Human Capability Development should be top priority for world leaders

Human Capability Development should be top priority for world leaders

Human Capability Development should be top priority for world leaders
The Human Capability Initiative will bring solutions-oriented minds together to spark discussion and dialogue.
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The rapid growth of artificial intelligence, the effects of the climate change and the large demographic shifts are three issues that will dominate the agendas of policymakers for the foreseeable future.

In January this year, global leaders gathered at Davos for the World Economic Forum demonstrated that there is a consensus that the world requires unified efforts to resolve these collective challenges.

At the heart of these discussions, there is one common thread — people. We need to place people at the heart of large-scale transformations and people-scaled, people-centric solutions are key to keeping pace with a fast-changing world through sound, future-ready programs on Human Capability Development.

Human Capability Development means that we are supporting people through education matched to labor market needs, fostering innovation, and developing and upgrading skills constantly to unleash our collaborative potential and create a better world for generations to come.

WEF’s Future of Jobs Report 2023 shows that 44 percent of workers’ skills will be disrupted over the next five years — a reminder and reality check that our skills and approach will need to constantly evolve at a pace faster than our working environment.

Statistics across just three drivers of global change — AI, climate change and an aging population — underscore the importance of Human Capability Development as a key mitigation factor to help achieve our goals in each of these domains.

According to McKinsey and Co., by 2030, 12 million “occupational transitions” may be needed in the US alone driven by a high rate of AI-managed tasks. The numbers are similar in sustainability where BCG calculates an acute skills gap of 7 million jobs in the renewable energy sector. And finally, Bain and Co. reports that 73 percent of engineering and research and development focused companies report talent gaps driven by a higher rate of attrition among older workers compared to replacement rates by younger workers.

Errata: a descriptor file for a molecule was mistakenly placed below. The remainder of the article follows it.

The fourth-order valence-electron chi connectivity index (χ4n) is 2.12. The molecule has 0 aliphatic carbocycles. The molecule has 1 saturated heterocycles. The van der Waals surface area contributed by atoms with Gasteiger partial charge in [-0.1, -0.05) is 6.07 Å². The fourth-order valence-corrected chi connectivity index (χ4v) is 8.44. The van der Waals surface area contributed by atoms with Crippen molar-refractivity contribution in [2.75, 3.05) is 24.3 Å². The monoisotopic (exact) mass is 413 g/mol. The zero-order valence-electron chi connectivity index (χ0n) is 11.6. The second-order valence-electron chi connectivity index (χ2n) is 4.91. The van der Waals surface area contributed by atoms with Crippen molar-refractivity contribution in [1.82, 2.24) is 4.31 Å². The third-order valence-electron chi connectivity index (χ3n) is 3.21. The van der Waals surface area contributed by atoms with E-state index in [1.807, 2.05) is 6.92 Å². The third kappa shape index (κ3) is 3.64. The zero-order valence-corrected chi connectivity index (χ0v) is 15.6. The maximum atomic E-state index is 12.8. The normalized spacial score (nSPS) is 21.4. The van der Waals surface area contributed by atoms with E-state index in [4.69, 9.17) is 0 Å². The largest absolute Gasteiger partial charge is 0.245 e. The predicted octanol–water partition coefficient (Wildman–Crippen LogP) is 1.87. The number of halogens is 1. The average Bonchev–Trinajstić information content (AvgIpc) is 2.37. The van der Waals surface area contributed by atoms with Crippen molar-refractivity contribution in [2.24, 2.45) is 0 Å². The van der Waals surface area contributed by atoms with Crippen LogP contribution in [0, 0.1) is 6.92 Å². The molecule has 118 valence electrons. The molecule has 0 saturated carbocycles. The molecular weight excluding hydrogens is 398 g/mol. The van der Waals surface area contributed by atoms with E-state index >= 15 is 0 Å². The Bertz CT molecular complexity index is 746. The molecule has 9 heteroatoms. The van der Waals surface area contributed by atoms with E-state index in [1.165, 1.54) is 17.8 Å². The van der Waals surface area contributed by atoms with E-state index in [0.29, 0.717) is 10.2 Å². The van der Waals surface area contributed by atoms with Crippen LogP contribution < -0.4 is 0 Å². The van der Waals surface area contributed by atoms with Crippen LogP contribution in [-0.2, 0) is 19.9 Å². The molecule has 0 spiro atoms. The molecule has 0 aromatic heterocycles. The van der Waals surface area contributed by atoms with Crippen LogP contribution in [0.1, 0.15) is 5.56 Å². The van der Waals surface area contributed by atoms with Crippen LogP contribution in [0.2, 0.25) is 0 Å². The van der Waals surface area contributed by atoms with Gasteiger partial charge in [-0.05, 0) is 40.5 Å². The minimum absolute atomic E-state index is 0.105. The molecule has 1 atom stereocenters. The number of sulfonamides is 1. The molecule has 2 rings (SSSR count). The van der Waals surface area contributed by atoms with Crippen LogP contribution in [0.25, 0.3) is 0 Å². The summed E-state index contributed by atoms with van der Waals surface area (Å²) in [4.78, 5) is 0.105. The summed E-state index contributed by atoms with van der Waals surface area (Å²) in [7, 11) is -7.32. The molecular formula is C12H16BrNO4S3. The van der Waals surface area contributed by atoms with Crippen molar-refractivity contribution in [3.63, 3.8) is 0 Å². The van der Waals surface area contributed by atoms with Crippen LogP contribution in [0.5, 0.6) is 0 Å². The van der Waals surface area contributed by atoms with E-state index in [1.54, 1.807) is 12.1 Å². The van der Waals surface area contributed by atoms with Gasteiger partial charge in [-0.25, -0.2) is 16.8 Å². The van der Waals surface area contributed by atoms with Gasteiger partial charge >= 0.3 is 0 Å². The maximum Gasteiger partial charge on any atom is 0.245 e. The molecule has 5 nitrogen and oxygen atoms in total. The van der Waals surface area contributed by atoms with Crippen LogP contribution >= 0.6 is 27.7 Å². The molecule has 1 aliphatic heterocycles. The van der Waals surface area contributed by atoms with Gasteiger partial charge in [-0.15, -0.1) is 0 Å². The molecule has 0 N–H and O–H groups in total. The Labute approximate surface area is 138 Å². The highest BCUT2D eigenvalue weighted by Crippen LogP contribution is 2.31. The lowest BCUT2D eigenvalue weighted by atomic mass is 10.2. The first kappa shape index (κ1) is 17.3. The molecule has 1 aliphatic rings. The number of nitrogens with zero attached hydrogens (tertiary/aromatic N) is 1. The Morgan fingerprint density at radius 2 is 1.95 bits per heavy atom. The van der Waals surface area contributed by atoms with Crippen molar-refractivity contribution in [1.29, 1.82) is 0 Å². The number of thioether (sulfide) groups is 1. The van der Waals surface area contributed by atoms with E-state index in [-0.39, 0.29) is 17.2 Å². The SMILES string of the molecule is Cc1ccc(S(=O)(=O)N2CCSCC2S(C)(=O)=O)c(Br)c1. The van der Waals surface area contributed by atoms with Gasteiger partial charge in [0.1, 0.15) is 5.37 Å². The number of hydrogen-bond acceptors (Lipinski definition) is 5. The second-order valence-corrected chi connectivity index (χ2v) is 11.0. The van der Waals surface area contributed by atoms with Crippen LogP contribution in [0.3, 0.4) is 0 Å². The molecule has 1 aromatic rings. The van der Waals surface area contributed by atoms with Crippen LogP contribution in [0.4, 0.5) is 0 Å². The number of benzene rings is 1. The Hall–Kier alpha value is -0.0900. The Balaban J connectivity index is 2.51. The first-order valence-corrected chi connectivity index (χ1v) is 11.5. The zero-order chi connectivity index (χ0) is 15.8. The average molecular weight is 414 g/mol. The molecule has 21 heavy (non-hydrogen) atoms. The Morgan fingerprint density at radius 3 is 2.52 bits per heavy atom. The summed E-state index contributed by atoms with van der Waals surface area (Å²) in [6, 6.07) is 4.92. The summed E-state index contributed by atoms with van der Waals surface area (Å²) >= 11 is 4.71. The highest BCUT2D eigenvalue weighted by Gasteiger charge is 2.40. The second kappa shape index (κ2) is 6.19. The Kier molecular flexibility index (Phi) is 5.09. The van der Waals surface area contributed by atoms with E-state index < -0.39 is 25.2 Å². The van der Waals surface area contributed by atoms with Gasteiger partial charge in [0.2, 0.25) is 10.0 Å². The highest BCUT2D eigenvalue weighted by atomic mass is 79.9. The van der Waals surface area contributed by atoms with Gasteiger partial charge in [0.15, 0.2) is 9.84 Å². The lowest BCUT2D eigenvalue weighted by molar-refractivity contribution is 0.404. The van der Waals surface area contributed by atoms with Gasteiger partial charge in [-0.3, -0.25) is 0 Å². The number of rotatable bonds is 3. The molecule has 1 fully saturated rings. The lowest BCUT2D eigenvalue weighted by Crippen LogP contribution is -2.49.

If left unmitigated, these challenges will inevitably lead to a future filled with job insecurity, exposure to increased climate change risks, and will generally limit our ability to build and innovate across communities.

At the Human Capability Development Program — one of Saudi Arabia’s Vision Realization Programs inspired by the Kingdom’s Vision 2030 — we share the same objective as WEF and other leading global leadership platforms that, collectively, we can achieve greater good and tackle pressing issues that our societies are facing.

We have therefore launched the Human Capability Initiative, a first-of-its-kind global forum set to take place in Riyadh from Feb. 28 to Feb. 29. It will bring the brightest solutions-oriented minds together to spark discussion and dialogue on Human Capability Development to imagine what we need to be future ready, and find people-centric solutions for tomorrow’s challenges, today.

Let’s sustain this collective momentum together, leveraging global platforms such as WEF and HCI to facilitate dialogue, exchanging knowledge and rethinking how we future proof our people, securing a brighter future for all.

  • Anas Al-Mudaifer is the CEO of Human Capability Development Program.
Disclaimer: Views expressed by writers in this section are their own and do not necessarily reflect Arab News' point of view